It is from these opening contextually-oriented chapters that chapters 3 and 4 function to explain how consumption is itself constructed, both prior to (chapter 3, ‘Constructing Consumption’), and while students are at University (chapter 4, ‘Teaching consumption and consuming learning’). In doing so, questions are raised regarding academics’ own complicity in further cementing the position of the ‘student-as-consumer’, which are explored more fully in chapters 5 and 6.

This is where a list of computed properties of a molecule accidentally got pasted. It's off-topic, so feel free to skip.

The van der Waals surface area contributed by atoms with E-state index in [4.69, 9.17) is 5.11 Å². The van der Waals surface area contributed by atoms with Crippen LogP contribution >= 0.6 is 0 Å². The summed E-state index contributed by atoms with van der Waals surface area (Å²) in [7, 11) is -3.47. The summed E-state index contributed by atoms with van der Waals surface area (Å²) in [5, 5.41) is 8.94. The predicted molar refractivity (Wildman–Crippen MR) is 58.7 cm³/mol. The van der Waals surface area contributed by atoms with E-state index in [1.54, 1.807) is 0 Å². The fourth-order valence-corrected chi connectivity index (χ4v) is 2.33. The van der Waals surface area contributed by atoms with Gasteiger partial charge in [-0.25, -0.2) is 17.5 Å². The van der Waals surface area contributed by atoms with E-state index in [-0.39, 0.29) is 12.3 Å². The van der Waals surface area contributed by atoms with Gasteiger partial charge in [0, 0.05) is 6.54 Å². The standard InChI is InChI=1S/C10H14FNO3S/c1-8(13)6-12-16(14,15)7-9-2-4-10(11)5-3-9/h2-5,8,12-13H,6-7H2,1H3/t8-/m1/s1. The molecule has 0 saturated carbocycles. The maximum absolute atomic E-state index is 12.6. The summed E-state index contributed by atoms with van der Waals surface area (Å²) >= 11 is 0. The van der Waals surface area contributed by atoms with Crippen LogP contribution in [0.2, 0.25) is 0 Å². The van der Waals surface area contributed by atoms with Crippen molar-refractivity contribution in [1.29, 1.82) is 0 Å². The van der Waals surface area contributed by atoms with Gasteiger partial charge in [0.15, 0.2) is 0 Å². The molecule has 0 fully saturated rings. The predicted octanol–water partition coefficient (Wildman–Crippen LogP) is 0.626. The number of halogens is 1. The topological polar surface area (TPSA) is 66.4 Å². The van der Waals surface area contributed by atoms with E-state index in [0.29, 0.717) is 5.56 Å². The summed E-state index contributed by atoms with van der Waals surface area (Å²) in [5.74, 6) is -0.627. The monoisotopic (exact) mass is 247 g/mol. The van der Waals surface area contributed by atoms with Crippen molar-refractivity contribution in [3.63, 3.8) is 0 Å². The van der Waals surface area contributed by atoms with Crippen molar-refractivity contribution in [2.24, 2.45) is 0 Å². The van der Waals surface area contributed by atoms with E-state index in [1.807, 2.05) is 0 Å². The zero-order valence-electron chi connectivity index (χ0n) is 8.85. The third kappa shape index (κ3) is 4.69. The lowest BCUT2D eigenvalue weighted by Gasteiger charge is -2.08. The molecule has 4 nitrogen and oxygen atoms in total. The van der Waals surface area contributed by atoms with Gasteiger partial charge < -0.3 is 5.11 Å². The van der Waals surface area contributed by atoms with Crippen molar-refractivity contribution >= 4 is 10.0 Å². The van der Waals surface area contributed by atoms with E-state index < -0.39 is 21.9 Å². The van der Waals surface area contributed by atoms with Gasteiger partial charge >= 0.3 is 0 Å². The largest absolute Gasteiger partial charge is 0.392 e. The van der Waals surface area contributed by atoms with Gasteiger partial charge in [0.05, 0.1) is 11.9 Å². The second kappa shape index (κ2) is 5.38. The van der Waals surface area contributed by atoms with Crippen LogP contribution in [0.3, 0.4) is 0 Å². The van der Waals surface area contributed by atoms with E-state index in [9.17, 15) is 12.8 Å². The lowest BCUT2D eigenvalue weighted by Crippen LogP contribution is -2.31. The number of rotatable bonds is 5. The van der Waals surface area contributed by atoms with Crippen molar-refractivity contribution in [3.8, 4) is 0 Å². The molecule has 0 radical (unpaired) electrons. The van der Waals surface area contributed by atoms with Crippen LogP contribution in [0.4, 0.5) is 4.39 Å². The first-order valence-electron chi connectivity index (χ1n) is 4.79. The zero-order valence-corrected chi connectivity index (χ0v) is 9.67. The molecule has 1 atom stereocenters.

If chapters 1 through 4 can be viewed as collectively establishing the construction of the ‘student-as-consumer’ (with chapters 1 and 2 emphasising the historical context and chapters 3 and 4 elaborating on how the ‘student-as-consumer’ is discursively constructed), the remaining three chapters take up a focus on the central themes and implications of this subject-position. It is unsurprising that chapter 5, therefore, deals with ‘The Question of Identity’ [105-121]. As Gabriel and Lang have contended, ‘identity is Rome to which all discussions of Western consumption lead’ and ‘the Western consumer readily transfigures into an identity-seeker’ (2015: 86-87). However, in addition to the previously explored historical changes to the identity of ‘the student’ ‘within a changing university’ (chapter 1), the consequent change in values towards education extend this question of identity to those who provide this increasingly consumerised service: ‘the academic’. An inevitable fall-out in the rise of the ‘student-as-consumer’ being part of a wider historical shift from ‘lonely scholars to service-users’ (2013: 106-110), is that it is academics themselves who have gone from mere scholars preoccupied principally with research (which, in turn, informs their teaching) to ‘service providers’. With the rise of the consumer ethos projected towards education and learning, Williams acknowledges a plethora of additional demands on academics’ workloads that have proliferated. These are both in the form of an increased demand for time spent with students (both in the classroom and meeting them individually to help them negotiate essay titles) alongside managerial demands and responsibilities, including the rising institutional imperatives to adhere to, engage with, and justify one’s work and content in relation to ‘quality’ measures, assurances and standards (see Louise, 2003; Morley, 2003; Roberts, 2002), student satisfaction surveys, alignment of course- and module-content with the employability agenda, issues related to inclusivity and diversity, concerns with preserving and the passing on of ‘values’ (rather than a body of knowledge), and most recently the monitoring of participation and attendance.